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Expertconnect, LLC v. Fowler

United States District Court, S.D. New York

January 6, 2020

EXPERTCONNECT, LLC, Plaintiff,
v.
MAYOKIA FOWLER, et al., Defendants.

          OPINION & ORDER

          LORNA G. SCHOFIELD, DISTRICT JUDGE.

         This action concerns alleged violations of the Defend Trade Secrets Act (“DTSA”) and various New York state law claims. Plaintiff ExpertConnect, LLC timely filed an application to extend a preliminary injunction first issued on July 26, 2018, against Defendants Mayokia Fowler, Dipali Parmar and Strafluence, LLC. Plaintiff also seeks to expand the preliminary injunction's scope and to obtain the injunction pursuant to its claims for unfair competition and tortious interference. For the following reasons, Plaintiff's applications are denied.

         Background

         On June 8 and 28, 2018, a hearing was held on Plaintiff's motion for preliminary injunction. At the hearing, Plaintiff offered credible evidence that Defendants Fowler and Parmar accessed ExpertConnect's proprietary information and, in close proximity, accessed personal computer storage drives. This “very powerful circumstantial evidence of misappropriation of trade secrets” was sufficient to deem that Plaintiff was likely to succeed on the merits. Irreparable harm was presumed, and it was held in the public interest to issue an injunction that protects a company's proprietary information from employees who violate nondisclosure agreements covering that information. Accordingly, Plaintiff's motion was granted.

         Defendants filed a motion for reconsideration, arguing that irreparable harm should not be presumed. Though the motion was granted, Defendants application to reverse the preliminary injunction was denied. The basis for finding irreparable harm, upheld by the Second Circuit, was that Defendants' actions would impair ExpertConnect's goodwill and reputation. See ExpertConnect, LLC v. Parmar, 773 Fed.Appx. 651, 653 (2d Cir. 2019).

         After direction from the Second Circuit to ensure that the injunction complies with Federal Rule 65(d), the injunction was re-issued on August 15, 2019, stating that “the restrictions, prohibitions, and mandatory conditions set forth in the preceding paragraphs of this Order (injunctive relief) shall expire on November 30, 2019 (the end date of the non-disclosure agreement that Defendants each entered with Plaintiff, see at Dkts. 9-2 and 9-3), but this temporal limitation, is applied without prejudice to an extension (upon Plaintiff's motion).” The parties' knowledge of the facts is otherwise assumed for purposes of this Opinion.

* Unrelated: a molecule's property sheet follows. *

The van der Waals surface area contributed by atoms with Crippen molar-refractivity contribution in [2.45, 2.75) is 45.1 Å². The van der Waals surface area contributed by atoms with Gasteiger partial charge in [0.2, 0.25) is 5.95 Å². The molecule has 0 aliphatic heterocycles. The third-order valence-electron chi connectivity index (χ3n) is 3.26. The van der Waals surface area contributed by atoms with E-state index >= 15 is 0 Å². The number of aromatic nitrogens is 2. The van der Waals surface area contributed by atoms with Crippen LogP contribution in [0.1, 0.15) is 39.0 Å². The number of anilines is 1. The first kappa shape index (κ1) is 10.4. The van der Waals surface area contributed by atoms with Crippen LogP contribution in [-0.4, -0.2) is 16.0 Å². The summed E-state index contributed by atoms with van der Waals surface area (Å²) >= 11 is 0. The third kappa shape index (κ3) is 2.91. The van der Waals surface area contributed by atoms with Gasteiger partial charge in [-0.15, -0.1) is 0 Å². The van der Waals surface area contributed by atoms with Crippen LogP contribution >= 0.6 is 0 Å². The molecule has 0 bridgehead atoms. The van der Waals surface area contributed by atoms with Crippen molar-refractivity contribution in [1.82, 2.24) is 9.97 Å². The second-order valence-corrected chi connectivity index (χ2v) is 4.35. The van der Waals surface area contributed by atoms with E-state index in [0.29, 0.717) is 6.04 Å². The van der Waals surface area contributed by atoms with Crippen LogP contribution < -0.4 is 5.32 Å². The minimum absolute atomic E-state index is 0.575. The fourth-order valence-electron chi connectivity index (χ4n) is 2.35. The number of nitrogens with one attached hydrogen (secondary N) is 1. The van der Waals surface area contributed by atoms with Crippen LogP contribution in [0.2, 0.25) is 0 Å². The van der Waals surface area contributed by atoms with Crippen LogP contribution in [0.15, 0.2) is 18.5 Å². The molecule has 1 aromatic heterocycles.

Standard of Review

         Preliminary injunctions are categorized as prohibitory or mandatory. “Prohibitory injunctions maintain the status quo pending resolution of the case; mandatory injunctions alter it.” N. Am. Soccer League, LLC v. United States Soccer Fed'n, Inc., 883 F.3d 32, 36 (2d Cir. 2018). The relief Plaintiff seeks is in part the continuation of a mandatory injunction, as the requested relief includes enjoining Defendants from continuing to solicit or accept business from Plaintiff's clients. A party seeking a mandatory preliminary injunction must show (1) “a clear or substantial likelihood of success on the merits”; (2) “a strong showing of irreparable harm”; and (3) “that the preliminary injunction is in the public interest.” New York ex rel. Schneiderman v. Actavis P.L.C., 787 F.3d 638, 650 (2d Cir. 2015) (internal quotation marks omitted). The motion must be denied if Plaintiff fails to meet any of the three elements. Id.